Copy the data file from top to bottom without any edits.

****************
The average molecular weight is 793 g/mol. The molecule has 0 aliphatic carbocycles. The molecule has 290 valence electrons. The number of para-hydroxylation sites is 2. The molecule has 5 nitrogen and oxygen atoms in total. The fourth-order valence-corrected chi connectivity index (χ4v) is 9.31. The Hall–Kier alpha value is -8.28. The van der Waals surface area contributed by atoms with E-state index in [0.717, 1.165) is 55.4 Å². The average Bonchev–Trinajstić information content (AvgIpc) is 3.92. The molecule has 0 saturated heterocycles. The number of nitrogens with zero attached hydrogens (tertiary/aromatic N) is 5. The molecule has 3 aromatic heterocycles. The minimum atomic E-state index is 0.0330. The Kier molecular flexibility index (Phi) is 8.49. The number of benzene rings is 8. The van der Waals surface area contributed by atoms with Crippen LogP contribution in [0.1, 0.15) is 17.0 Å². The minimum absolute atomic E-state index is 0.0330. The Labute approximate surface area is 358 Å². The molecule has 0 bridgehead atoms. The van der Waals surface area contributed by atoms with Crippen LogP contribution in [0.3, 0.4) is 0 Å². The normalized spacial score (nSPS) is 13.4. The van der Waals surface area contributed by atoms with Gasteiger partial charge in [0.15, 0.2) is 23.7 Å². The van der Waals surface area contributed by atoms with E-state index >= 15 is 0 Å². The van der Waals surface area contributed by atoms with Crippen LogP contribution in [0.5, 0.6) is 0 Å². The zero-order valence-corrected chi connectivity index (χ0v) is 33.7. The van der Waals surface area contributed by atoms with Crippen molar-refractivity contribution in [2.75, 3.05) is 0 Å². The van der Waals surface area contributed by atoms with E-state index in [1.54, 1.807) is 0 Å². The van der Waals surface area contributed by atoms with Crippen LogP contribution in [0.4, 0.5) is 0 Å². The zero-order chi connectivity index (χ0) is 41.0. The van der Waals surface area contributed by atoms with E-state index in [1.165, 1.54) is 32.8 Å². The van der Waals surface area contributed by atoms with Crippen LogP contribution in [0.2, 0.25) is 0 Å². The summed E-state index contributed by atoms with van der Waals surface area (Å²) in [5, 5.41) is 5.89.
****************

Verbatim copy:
The average molecular weight is 793 g/mol. The molecule has 0 aliphatic carbocycles. The molecule has 290 valence electrons. The number of para-hydroxylation sites is 2. The molecule has 5 nitrogen and oxygen atoms in total. The fourth-order valence-corrected chi connectivity index (χ4v) is 9.31. The Hall–Kier alpha value is -8.28. The van der Waals surface area contributed by atoms with E-state index in [0.717, 1.165) is 55.4 Å². The average Bonchev–Trinajstić information content (AvgIpc) is 3.92. The molecule has 0 saturated heterocycles. The number of nitrogens with zero attached hydrogens (tertiary/aromatic N) is 5. The molecule has 3 aromatic heterocycles. The minimum atomic E-state index is 0.0330. The Kier molecular flexibility index (Phi) is 8.49. The number of benzene rings is 8. The van der Waals surface area contributed by atoms with Crippen LogP contribution in [0.1, 0.15) is 17.0 Å². The minimum absolute atomic E-state index is 0.0330. The Labute approximate surface area is 358 Å². The molecule has 0 bridgehead atoms. The van der Waals surface area contributed by atoms with Crippen LogP contribution in [0.3, 0.4) is 0 Å². The normalized spacial score (nSPS) is 13.4. The van der Waals surface area contributed by atoms with Gasteiger partial charge in [0.15, 0.2) is 23.7 Å². The van der Waals surface area contributed by atoms with E-state index >= 15 is 0 Å². The van der Waals surface area contributed by atoms with Crippen LogP contribution in [0.5, 0.6) is 0 Å². The zero-order valence-corrected chi connectivity index (χ0v) is 33.7. The van der Waals surface area contributed by atoms with Crippen molar-refractivity contribution in [2.75, 3.05) is 0 Å². The van der Waals surface area contributed by atoms with E-state index in [1.54, 1.807) is 0 Å². The van der Waals surface area contributed by atoms with Crippen LogP contribution in [0.4, 0.5) is 0 Å². The zero-order chi connectivity index (χ0) is 41.0. The van der Waals surface area contributed by atoms with E-state index in [1.165, 1.54) is 32.8 Å². The van der Waals surface area contributed by atoms with Crippen LogP contribution in [0.2, 0.25) is 0 Å². The summed E-state index contributed by atoms with van der Waals surface area (Å²) in [5, 5.41) is 5.89.